The Court observed that Section 41(1) of the 1882 Act provides that the Court of Small Causes shall have jurisdiction to entertain and try all suits and proceedings between a licensor and licensee, or between a landlord and tenant, relating to the recovery of possession of any immovable property situated in Greater Bombay, or relating to the recovery of the licence fee, charges or rent.
The Court thus ruled that in view of the conjoint reading of Section 2(3) of the Act and Section 41 of the 1882 Act, if a special law provides for resolution of the disputes exclusively through a machinery created thereunder and implies that such disputes are not amenable to arbitration, Part I of the Act will not be attracted.
The High Court observed that a Full Bench of the Bombay High Court in the case of Central Warehousing Corporation v. Messrs. Fortpoint Automotive Private Limited [2010 (1) All MR 497], had ruled Section 41 of the 1882 Act falls within the ambit of Section 2(3) of the Act and, therefore, even if the Agreement contains an arbitration agreement, the exclusive jurisdiction of the Courts of Small Causes under Section 41 of 1882 Act is not affected in any manner. The Court had held that the arbitration agreement incorporated in the Agreement, in such cases, would be invalid and inoperative since it would be against public policy to allow the parties to contract out of the exclusive jurisdiction of the Small Causes Courts.
However, the Court observed that the Bombay High Court in the case of Brainvisa Technologies Private Limited v. Subhash Gaikwad (HUF), [Arbitration Application NO. 195 of 2010, dated September 14, 2012] had ruled that a suit for recovery of security deposit does not constitute a suit for recovery of "licence fee or charges or rent" as provided under Section 41(1) of the 1882 Act. The Court had held that though licence fees, charges and rent are periodical payments made for use and occupation, a security deposit is a form of security obtained from the licensee. Thus, the Court had ruled that a claim for recovery of security deposit and damages/ compensation would not fall within the exclusive jurisdiction of the Court of Small Causes.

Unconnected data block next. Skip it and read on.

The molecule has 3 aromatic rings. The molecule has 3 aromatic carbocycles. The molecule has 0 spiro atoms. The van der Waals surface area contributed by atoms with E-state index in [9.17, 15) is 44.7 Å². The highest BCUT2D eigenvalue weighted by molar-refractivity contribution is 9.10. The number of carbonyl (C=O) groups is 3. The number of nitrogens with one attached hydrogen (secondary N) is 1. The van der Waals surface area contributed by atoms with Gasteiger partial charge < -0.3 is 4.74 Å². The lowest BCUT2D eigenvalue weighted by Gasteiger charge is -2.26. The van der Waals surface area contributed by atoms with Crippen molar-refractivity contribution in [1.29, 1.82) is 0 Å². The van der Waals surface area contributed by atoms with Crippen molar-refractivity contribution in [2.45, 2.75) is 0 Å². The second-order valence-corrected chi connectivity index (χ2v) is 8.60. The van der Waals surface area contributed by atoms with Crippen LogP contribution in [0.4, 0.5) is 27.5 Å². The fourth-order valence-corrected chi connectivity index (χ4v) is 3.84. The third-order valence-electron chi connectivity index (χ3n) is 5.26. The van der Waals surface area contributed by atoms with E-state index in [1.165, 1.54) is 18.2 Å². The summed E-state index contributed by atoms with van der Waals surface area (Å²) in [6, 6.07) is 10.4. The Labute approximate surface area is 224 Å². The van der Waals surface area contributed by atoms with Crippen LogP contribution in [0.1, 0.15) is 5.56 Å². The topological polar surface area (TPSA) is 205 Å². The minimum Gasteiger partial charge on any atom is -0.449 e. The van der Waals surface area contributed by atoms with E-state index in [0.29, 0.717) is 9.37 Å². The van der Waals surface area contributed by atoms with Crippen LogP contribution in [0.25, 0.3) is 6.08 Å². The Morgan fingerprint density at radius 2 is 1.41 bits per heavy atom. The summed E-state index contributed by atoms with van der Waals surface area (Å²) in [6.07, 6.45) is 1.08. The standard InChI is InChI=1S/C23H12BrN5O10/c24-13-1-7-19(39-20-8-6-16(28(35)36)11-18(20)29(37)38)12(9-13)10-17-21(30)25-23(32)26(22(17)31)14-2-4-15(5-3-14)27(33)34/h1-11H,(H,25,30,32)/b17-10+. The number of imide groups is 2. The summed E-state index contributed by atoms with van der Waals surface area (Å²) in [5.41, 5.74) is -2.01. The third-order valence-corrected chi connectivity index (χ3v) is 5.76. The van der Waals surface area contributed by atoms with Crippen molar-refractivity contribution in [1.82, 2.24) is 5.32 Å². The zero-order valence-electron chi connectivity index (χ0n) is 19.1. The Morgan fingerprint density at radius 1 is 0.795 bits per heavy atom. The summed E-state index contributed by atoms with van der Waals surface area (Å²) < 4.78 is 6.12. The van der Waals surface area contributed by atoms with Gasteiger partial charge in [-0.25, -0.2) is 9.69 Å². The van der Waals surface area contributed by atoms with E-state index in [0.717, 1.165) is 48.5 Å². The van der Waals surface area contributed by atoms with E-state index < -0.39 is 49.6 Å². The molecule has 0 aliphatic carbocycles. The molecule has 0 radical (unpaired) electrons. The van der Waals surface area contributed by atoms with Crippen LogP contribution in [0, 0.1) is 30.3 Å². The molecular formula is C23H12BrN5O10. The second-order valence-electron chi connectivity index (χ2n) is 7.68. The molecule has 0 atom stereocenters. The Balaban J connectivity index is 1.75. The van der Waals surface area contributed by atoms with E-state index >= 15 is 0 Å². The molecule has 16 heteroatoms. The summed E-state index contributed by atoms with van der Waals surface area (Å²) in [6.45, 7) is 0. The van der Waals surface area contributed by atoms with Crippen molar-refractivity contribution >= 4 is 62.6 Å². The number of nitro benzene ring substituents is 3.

The Court reiterated that a dispute over the refund of security deposit, as per the terms of a License Agreement, does not fall within the ambit of the exclusive jurisdiction of the Court of Small Causes under Section 41 of the 1882 Act.
The Court held that, where the parties to a leave and license agreement were governed by an arbitration agreement, determination of the dispute relating to recovery of the security deposit under the said Agreement through arbitration is legally permissible.
The Court observed that the Respondent did not claim that any amount was due to it towards license fee or other charges. The Court noted that the Respondent essentially claimed the cost of items which were allegedly lost or damaged by the Applicant. The Court therefore held that the claims raised by the Respondent were primarily in the nature of damages, and the expression "charges" as provided under Section 41 of the 1882 Act cannot subsume in its fold a claim for damages.
The Court accordingly held that the claim raised by the Respondent, with respect to withholding of security deposit on the ground that the Applicant was liable to pay damages to the respondent, did not fall within the exclusive jurisdiction of the Court of Small Causes. Thus, the Court ruled that the said dispute was amenable to arbitration.
The application was thus, allowed and a sole arbitrator was appointed to adjudicate upon claims and counter claims, if any between the parties.
Please find attached a copy of the judgment.
This update has been contributed by Luckyraj Indorkar (Counsel).